I also want to improve the
user experience. If I can do
that, as well as potentially
lower my cost of control, self-
encrypting drives might be the answer.
MALCOLM HARKINS, CISO, INTEL
For instance, encryption keys kept in a predictable
place are like house keys left under a welcome mat:
They’re easy prey for intruders.
In December, hacking group Anonymous broke
into SpecialForces.com, a provider of law enforcement
equipment, and stole thousands of customers’ data
and credit card numbers. The data was encrypted,
so the crisis appeared to have been averted. But the
hackers didn’t stop there. They broke into the compa-
ny’s servers and stole the encryption keys. The group
then leaked roughly 14,000 passwords and 8,000
credit card numbers of customers on its website.
“Most of the standardized encryption methods
or algorithms specified by [the National Institute of
Standards and Technology] are good, it’s just how you
implement them and how you do key management,”
says John Kindervag, an analyst at Forrester Research.
While many companies have deployed full-disk
encryption to comply with regulatory mandates or
to avoid public disclosure requirements under state
privacy laws if data is lost or stolen, an alarming
number of companies still don’t take precautions.
More than half of 500 I T professionals surveyed
by Ponemon Institute and Experian Information
Solutions in January said their lost or stolen data
wasn’t encrypted. Lost data most often included
email (cited by 70% of the respondents), credit card
or bank payment information (45%), and Social Security numbers (33%). If the organization was able to
determine the cause of the breach, most often it was
a negligent insider (34%). Some 19% said outsourc-ing data to a third party was to blame, and 16% said
a malicious insider was the main cause.
“Any device that leaves your organization needs to
be protected, and with more than just a password,”
says Gartner analyst Eric Ouellet. “We know you can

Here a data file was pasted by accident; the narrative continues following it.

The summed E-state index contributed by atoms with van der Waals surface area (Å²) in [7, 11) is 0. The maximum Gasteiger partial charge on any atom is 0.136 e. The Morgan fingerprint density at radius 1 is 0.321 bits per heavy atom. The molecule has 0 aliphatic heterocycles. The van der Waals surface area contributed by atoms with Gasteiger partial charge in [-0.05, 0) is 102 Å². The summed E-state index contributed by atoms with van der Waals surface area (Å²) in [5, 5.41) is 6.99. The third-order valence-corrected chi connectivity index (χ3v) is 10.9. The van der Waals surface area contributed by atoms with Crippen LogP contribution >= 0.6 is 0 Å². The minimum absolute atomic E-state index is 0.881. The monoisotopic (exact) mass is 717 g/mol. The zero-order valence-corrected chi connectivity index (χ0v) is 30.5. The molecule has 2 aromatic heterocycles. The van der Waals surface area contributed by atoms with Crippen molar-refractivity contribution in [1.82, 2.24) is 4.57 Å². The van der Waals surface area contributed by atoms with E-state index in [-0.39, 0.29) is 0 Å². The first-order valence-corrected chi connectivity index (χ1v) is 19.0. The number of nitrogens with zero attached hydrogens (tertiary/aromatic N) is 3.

jailbreak these things very easily.” Data at rest must
be protected, too, he adds. “Even mislabeling a tape
[in storage] or not being able to find it is a disclosure
event,” unless the data is encrypted.
Semiconductor production equipment maker
Applied Materials faces strict customer and legal
requirements to protect information. The company,
which operates in 25 countries, began rolling out
full-disk and message encryption in late 2010 as part
of a tech refresh of its 13,000 laptops. Today, 78% of
laptops are encrypted, with only a few holdouts.
“The change has been positive all over the world,”
says Matthew Archibald, who serves as both chief
information security officer and chief privacy officer
at the Santa Clara, Calif.-based company. “On the
engineering side, they believe anything slows [the
system] down, so you have to show them that it
doesn’t impact them in any way.”
At Intel, 85% of laptops have full-disk encryption,
but CISO Malcolm Harkins is already assessing the
next big thing — self-encrypting hard drives, which
will address encryption gaps when laptops are in
standby, sleep or hibernate modes.
“As you’re moving to products that are always on/
instant on, if you’ve got a nine-hour battery life and
it’s always on standby, the data is not encrypted,”
Harkins says. “I also want to improve the user experience,” he adds, referring to the fact that encryption
typically requires users to enter passcodes and wait
for systems to reboot. “If I can do that, as well as
potentially lower my cost of control, self-encrypting
drives might be the answer.”